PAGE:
Health Female Adda
8 months ago
7 types of bad breath and what it says about your health

  • Bad breath is a social faux pas. People make judgements about your cleanliness and hygiene standards. While most cases of halitosis can be attributed to poor oral hygiene, sometimes bad breath can also be caused by underlying health problems. Each has a distinct kind of odour which can help doctors identify the diseases that is causing it in the first place. Here are seven types of bad breath and what they indicate.

  • Fruity or citrusy breath: A fruity odour from the mouth is a sign of type 2 diabetes. The smell could be caused by ketoacidosis, a metabolic state associated with diabetes. A high concentration of ketone bodies is the culprit.

  • Acidic breath: A sharp, acidic smell emanating from the mouth could be indicative of asthma or cystic fibrosis. Asthma forces sufferers to breathe out of the mouth which causes bad breath associated with a dry mouth.

  • Ammonia breath: The distinct sharp odour around a urinal is caused by the presence of ammonia in the urine. When the person's breathe smells like ammonia, it is an indication that he or she may be suffering from kidney problems.

  • Musty breath: A musty or a mouldy smell emanating from the person's breath could point towards liver trouble. Hepatic cirrhosis is a stage in which causes the liver is scarred due to certain diseases and conditions. It's also commonly seen in alcoholics.

  • Foul fishy breath: Trimethylaminuria is a condition in which the body cannot break down trimethylamine, a compound that has a fishy odour. Typically, a person suffering from the condition will have a foul fishy breath.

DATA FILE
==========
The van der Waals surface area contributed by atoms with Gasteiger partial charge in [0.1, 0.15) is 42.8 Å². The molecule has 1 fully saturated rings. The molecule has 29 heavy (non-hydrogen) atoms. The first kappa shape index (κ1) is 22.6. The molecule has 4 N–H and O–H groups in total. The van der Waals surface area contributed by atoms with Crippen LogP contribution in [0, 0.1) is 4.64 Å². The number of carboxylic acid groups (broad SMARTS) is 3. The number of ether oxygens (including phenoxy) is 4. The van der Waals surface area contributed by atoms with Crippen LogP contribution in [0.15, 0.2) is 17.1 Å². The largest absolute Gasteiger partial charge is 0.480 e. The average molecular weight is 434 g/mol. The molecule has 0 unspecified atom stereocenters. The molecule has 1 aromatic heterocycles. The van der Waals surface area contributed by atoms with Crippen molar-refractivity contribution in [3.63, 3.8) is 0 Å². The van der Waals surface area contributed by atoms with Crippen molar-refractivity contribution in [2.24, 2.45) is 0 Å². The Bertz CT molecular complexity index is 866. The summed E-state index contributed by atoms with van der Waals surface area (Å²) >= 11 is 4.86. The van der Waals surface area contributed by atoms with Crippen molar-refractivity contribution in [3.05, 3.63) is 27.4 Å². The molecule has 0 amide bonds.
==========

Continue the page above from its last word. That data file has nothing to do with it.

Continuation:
• Cheesy breath: A strong, cheesy smell on someone's breath could be a sign of nasal malodour. Post-natal drip causes collection of thick mucus in the nose, which can cause foul breath.

  • Faecal odour: When the breath smells like faeces, it could indicate stomach problems like bowel obstruction.

  • Bad breath is a social faux pas. People make judgements about your cleanliness and hygiene standards. While most cases of halitosis can be attributed to poor oral hygiene, sometimes bad breath can also be caused by underlying health problems. Each has a distinct kind of odour which can help doctors identify the diseases that is causing it in the first place. Here are seven types of bad breath and what they indicate.
  • Fruity or citrusy breath: A fruity odour from the mouth is a sign of type 2 diabetes. The smell could be caused by ketoacidosis, a metabolic state associated with diabetes. A high concentration of ketone bodies is the culprit.
  • Acidic breath: A sharp, acidic smell emanating from the mouth could be indicative of asthma or cystic fibrosis. Asthma forces sufferers to breathe out of the mouth which causes bad breath associated with a dry mouth.
  • Ammonia breath: The distinct sharp odour around a urinal is caused by the presence of ammonia in the urine. When the person's breathe smells like ammonia, it is an indication that he or she may be suffering from kidney problems.
  • Musty breath: A musty or a mouldy smell emanating from the person's breath could point towards liver trouble. Hepatic cirrhosis is a stage in which causes the liver is scarred due to certain diseases and conditions. It's also commonly seen in alcoholics.
  • Foul fishy breath: Trimethylaminuria is a condition in which the body cannot break down trimethylamine, a compound that has a fishy odour. Typically, a person suffering from the condition will have a foul fishy breath.
  • Cheesy breath: A strong, cheesy smell on someone's breath could be a sign of nasal malodour. Post-natal drip causes collection of thick mucus in the nose, which can cause foul breath.
  • Faecal odour: When the breath smells like faeces, it could indicate stomach problems like bowel obstruction.

Reference:
Madhushankari, G. S., Yamunadevi, A., Selvamani, M., Mohan Kumar, K. P., & Basandi, P. S. (2015). Halitosis — An overview: Part-I — Classification, etiology, and pathophysiology of halitosis. Journal of Pharmacy & Bioallied Sciences, 7(Suppl 2), S339—S343. http://doi.org/10.4103/0975-7406.163441

Image source: Shutterstock

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